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Peso Continues to Recover Against the US Dollar

04.15.2003

The peso continued to gain ground against the US dollar. Since reaching a low average of P55.08/US$ on 12 March 2003, the peso has recovered to trade within the P53.50- P52.50/US$ range during the first two weeks of April. The recovery, which started around mid-March, was due in part to the reduced uncertainty in the Iraq situation as the market priced in a quick resolution of the conflict in the Middle East. Also having a positive effect on the peso was the number of measures earlier implemented by the BSP to curb speculative demand for dollars and moderate market volatility. These measures included the following:

  1. Limiting the tenor of forward contracts to a maximum of 6 months;
     
  2. Reducing the allowable overbought position of banks to 2.5 percent of unimpaired capital or US$5 million, whichever is lower;
     
  3. Imposing appropriate sanctions against banks violating BSP foreign exchange regulations;
     
  4. Raising the liquidity reserve requirement by one percentage point, from 7 percent to eight percent; and
     
  5. Removing the tiering scheme for banks' short-term deposits under BSP’s Reverse Repurchase Facility and Special Deposit Accounts.

With its steady appreciation, the peso is now one of the best performing currencies in the region. Compared to its level in end-2002, the peso has gained 1.4 percent against the US dollar along with Thai baht (0.86 percent), Indonesian rupiah (0.68 percent) and New Taiwan dollar (0.20 percent) as of 14 April. Other currencies in the region, on the other hand, have depreciated against the dollar since end-2002 such as the Singaporean dollar (-2.33 percent), South Korean won (2.14 percent) and Japanese yen (0.61 percent).

Adjusting for inflation, the peso depreciated against trade-weighted basket of currencies. Data on the real effective exchange rate (REER) index [1] for March indicate that the peso depreciated relative to the currencies of the major trading partners (MTP) by about 4.0 percent in March 2003 from its level in December 2002. The REER for the broad and narrow baskets of competitor currencies fell by about 2.7 percent and 3.6 percent, respectively. Overall, these developments indicated the continued improvement in the country’s external price competitiveness.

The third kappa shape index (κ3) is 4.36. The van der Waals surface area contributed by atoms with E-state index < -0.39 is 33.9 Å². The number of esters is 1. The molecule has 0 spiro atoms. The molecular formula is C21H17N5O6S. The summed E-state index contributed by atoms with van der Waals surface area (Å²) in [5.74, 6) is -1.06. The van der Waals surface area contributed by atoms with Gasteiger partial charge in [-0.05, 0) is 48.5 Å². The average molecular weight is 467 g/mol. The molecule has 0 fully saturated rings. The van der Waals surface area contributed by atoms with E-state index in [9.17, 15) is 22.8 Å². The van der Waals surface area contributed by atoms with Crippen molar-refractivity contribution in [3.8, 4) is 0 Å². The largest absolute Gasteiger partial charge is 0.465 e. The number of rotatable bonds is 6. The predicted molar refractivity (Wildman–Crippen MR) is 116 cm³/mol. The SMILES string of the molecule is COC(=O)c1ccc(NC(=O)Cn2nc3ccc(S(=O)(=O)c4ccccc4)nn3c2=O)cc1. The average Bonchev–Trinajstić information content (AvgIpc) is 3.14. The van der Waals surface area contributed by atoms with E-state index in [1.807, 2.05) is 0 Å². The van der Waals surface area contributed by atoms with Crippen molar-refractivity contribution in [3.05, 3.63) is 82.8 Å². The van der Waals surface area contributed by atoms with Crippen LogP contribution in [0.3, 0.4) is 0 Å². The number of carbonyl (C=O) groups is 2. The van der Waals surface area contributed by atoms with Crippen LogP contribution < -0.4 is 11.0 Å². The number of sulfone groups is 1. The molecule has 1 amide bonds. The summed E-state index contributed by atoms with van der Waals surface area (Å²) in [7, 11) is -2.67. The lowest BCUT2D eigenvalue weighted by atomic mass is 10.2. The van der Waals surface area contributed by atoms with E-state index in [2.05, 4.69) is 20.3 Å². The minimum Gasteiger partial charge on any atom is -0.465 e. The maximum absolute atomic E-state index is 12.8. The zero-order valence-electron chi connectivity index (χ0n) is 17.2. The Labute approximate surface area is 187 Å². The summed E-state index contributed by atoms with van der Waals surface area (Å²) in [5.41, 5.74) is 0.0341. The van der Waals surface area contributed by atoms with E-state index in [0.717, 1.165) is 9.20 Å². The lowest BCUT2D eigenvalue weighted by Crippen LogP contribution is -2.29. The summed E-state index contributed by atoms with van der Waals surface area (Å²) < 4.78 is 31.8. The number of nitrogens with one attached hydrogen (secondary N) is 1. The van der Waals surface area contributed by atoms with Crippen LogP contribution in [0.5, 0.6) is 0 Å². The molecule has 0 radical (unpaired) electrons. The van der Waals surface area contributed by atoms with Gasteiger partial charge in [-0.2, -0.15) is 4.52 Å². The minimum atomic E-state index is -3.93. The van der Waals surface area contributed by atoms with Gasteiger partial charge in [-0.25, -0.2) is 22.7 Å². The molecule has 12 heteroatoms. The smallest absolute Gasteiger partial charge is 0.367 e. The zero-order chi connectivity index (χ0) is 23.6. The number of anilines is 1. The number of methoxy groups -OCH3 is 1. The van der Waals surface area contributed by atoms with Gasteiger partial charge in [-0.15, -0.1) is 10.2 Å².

The BSP will continue to closely monitor developments in the foreign exchange market to ensure that speculative activities are averted and orderly market conditions are maintained. Moreover, monetary authorities will be carefully assessing the impact of foreign exchange developments on the inflation outlook so that appropriate policy responses, if any, are implemented to ensure the achievement of the BSP’s primary objective of price stability.

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[1] The basket of the major trading partners is composed of the currencies of the US, Japan, Germany and the United Kingdom. The broad basket of competitor countries is composed of the currencies of Singapore, South Korea, Taiwan, Malaysia, Thailand, Indonesia and Hong Kong while the narrow basket is composed of the currencies of Indonesia, Malaysia and Thailand only.

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